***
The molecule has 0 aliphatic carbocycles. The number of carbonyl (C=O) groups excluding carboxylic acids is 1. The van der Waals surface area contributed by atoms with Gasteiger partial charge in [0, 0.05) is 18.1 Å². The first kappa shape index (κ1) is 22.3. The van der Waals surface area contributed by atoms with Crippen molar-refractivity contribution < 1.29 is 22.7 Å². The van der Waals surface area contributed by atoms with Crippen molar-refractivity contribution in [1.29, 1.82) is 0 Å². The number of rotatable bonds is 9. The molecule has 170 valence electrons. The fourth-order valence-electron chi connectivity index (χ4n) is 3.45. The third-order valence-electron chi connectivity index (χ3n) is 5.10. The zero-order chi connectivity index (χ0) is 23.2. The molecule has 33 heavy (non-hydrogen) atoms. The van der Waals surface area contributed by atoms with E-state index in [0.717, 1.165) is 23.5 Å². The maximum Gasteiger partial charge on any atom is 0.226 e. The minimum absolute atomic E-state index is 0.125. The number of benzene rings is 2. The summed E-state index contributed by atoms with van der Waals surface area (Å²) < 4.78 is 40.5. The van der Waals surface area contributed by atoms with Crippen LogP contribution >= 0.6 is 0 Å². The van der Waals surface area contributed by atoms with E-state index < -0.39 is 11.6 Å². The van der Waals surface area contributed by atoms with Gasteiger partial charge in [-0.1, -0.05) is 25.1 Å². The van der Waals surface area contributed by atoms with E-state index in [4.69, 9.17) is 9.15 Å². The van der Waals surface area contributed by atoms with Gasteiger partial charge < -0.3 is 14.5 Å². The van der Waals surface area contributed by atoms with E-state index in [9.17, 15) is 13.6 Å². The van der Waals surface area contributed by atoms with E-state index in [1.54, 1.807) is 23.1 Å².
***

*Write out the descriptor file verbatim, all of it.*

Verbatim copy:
The molecule has 0 aliphatic carbocycles. The number of carbonyl (C=O) groups excluding carboxylic acids is 1. The van der Waals surface area contributed by atoms with Gasteiger partial charge in [0, 0.05) is 18.1 Å². The first kappa shape index (κ1) is 22.3. The van der Waals surface area contributed by atoms with Crippen molar-refractivity contribution < 1.29 is 22.7 Å². The van der Waals surface area contributed by atoms with Crippen molar-refractivity contribution in [1.29, 1.82) is 0 Å². The number of rotatable bonds is 9. The molecule has 170 valence electrons. The fourth-order valence-electron chi connectivity index (χ4n) is 3.45. The third-order valence-electron chi connectivity index (χ3n) is 5.10. The zero-order chi connectivity index (χ0) is 23.2. The molecule has 33 heavy (non-hydrogen) atoms. The van der Waals surface area contributed by atoms with E-state index in [0.717, 1.165) is 23.5 Å². The maximum Gasteiger partial charge on any atom is 0.226 e. The minimum absolute atomic E-state index is 0.125. The number of benzene rings is 2. The summed E-state index contributed by atoms with van der Waals surface area (Å²) < 4.78 is 40.5. The van der Waals surface area contributed by atoms with Crippen LogP contribution >= 0.6 is 0 Å². The van der Waals surface area contributed by atoms with E-state index < -0.39 is 11.6 Å². The van der Waals surface area contributed by atoms with Gasteiger partial charge in [-0.1, -0.05) is 25.1 Å². The van der Waals surface area contributed by atoms with E-state index in [4.69, 9.17) is 9.15 Å². The van der Waals surface area contributed by atoms with Gasteiger partial charge < -0.3 is 14.5 Å². The van der Waals surface area contributed by atoms with E-state index in [9.17, 15) is 13.6 Å². The van der Waals surface area contributed by atoms with E-state index in [1.54, 1.807) is 23.1 Å².